New study supports suicide contagion in teens

CNN News Wire | 5/21/2013, 1:19 p.m.

Having a schoolmate commit suicide significantly increases the chance that a teenager will consider or attempt suicide themselves, according to a new study in the Canadian Medical Association Journal (CMAJ).

The study surveyed more than 22,000 Canadian children aged 12 to 17. They were asked if anyone in their school, or anyone they knew personally had died by suicide and if they had seriously considered attempting suicide themselves in the past year. The researchers found that the risk of suicide was magnified even if the child did not know the deceased student personally.

Researchers found 12 to 13-year-old children were at greatest risk and were five times more likely to have suicidal thoughts than teens who had not been exposed to a death. According to the study, 7.5% of these children attempted suicide after a fellow student did, compared to 1.7% of adolescents in this age group who did not have a schoolmate attempt suicide.

"The bottom line is that the suicide contagion theory may be real," says senior author Ian Colman, the Canada Research Chair in mental health epidemiology and assistant professor at the University of Ottawa. "Being exposed to a suicide appears to be strongly associated with suicidal thinking and suicidal behavior and these effects may persist for a long time.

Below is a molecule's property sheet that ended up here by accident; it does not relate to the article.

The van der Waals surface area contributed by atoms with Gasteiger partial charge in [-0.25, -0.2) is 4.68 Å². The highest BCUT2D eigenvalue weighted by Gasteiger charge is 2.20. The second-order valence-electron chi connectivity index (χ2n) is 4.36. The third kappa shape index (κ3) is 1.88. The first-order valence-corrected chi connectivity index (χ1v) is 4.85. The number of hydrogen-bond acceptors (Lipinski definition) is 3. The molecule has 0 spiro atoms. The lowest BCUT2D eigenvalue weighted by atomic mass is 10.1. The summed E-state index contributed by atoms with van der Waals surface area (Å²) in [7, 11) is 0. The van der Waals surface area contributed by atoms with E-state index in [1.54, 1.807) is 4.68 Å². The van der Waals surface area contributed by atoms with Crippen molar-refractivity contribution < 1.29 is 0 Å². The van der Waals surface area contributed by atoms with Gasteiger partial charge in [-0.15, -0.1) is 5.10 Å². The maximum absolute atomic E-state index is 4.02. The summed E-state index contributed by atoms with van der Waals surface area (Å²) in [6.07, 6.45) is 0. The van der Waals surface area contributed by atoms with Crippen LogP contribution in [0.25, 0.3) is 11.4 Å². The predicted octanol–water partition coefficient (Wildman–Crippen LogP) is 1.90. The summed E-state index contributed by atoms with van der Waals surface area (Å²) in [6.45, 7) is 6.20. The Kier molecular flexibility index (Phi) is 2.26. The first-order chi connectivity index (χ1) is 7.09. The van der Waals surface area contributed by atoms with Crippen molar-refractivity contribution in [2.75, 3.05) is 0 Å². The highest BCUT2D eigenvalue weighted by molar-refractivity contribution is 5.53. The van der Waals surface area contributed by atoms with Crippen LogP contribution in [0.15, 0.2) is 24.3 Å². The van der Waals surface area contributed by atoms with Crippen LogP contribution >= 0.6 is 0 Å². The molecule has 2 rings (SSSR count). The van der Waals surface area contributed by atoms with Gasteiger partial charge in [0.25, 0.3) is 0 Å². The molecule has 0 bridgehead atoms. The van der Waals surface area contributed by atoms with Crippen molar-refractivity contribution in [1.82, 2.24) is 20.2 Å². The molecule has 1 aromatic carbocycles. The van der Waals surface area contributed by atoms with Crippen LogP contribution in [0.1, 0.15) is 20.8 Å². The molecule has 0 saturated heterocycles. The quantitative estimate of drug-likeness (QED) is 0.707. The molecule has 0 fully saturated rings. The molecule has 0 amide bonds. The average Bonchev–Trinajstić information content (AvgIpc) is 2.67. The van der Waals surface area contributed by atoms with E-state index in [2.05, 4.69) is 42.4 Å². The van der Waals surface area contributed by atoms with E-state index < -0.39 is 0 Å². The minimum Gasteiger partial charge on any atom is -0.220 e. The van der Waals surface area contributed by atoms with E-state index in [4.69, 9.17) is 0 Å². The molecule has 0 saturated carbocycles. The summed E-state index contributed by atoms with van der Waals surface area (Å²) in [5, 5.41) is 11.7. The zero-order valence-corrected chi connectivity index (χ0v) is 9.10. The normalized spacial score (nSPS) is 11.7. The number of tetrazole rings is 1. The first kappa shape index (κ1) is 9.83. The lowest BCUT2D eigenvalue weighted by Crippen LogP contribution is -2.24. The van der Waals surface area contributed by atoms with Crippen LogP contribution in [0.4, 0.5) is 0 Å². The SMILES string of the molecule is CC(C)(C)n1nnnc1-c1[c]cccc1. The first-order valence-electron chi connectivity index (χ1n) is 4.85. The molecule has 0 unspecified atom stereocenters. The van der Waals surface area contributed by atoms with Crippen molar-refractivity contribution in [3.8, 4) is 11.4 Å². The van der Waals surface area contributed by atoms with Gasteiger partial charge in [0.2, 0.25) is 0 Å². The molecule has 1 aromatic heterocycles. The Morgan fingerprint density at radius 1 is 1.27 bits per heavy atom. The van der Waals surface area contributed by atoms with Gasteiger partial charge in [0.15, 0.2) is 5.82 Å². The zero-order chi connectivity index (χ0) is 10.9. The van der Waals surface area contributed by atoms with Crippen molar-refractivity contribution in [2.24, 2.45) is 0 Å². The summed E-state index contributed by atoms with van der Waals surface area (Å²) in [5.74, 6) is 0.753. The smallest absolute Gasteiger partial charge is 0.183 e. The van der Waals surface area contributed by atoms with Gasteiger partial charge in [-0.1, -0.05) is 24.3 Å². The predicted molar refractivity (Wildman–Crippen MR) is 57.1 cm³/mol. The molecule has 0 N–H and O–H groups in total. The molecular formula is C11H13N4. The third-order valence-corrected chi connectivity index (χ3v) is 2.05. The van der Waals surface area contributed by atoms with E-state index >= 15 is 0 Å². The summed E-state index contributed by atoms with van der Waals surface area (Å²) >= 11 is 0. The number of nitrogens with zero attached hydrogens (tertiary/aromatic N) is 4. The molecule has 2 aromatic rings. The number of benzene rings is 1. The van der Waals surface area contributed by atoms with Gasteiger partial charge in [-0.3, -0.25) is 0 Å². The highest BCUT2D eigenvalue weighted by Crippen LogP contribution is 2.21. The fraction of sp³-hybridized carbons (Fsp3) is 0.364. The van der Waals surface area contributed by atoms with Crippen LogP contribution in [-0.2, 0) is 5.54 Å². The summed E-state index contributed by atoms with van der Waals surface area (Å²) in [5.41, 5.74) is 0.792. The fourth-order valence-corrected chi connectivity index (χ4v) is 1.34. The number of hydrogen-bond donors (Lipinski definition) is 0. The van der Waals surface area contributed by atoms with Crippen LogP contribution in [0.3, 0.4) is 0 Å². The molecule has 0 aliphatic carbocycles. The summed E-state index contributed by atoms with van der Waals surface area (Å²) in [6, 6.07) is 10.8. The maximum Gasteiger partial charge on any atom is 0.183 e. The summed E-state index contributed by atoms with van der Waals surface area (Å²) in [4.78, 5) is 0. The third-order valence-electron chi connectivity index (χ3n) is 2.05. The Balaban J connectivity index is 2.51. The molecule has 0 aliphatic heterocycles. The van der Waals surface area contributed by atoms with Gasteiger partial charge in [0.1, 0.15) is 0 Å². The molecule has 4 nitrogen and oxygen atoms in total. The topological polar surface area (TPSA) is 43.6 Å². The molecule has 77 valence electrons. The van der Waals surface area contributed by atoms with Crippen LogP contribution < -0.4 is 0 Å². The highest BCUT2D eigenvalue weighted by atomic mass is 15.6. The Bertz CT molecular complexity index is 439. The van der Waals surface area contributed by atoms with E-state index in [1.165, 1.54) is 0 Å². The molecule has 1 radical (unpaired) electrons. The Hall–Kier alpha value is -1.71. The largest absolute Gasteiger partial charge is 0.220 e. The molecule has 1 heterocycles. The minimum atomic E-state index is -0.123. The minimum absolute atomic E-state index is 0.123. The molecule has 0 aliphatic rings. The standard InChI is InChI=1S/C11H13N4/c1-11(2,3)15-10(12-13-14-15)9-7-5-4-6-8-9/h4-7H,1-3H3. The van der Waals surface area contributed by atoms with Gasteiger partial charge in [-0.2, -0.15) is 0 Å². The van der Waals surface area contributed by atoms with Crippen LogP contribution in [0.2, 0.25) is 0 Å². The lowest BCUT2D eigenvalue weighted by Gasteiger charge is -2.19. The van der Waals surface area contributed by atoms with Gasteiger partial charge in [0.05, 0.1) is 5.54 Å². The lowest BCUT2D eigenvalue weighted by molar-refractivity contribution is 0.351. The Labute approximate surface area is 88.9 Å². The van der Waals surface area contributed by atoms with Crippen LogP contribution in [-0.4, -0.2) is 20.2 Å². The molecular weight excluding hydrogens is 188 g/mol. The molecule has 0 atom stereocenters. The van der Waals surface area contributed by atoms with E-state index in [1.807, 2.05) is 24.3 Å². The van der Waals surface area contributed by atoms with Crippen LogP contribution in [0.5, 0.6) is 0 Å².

"This was remarkably common, at least in our study that is representative of the entire Canadian population. By the time these children were 16 or 17, one out of four were reporting that somebody in their school had died of suicide. That seems really high, but if you consider one child dies of suicide and they attend a school with 1,000 students, 1,000 students have been exposed to suicide."

Colman says suicide contagion, imitation or copycat suicides, has been around for a long time, but until now there wasn't strong evidence supporting the theory. Suicidal behavior is a global problem, he says.

"It's the second leading cause of death among young people, and losing a loved one to suicide is incredibly distressing for the survivors."

In many cases, for years to come.

"We found that these effects weren't short-lived," Colman said. "The survey contacted the children every two years so we could follow up the reports of the school suicide to see if there was still an effect two years later. And in many cases, suicidal thinking and suicide attempts were still increased among those who had reported a suicide in their school two years previously."

Friends closest to the suicide victim were no more likely to have an increased risk of suicidal thoughts than other acquaintances, according to the study.

"We suggest schools should be thinking about doing interventions after a suicide schoolwide, involving everybody in the school, rather than just the friends or immediate classmates of the person who died," Colman said. "Schools should consider longer-term interventions or programs where they're going to revisit the intervention because we saw this longer-term effect."

Psychiatrist Dr. Karen Johnson says she doesn't believe the study should be considered "cut-and-dried information."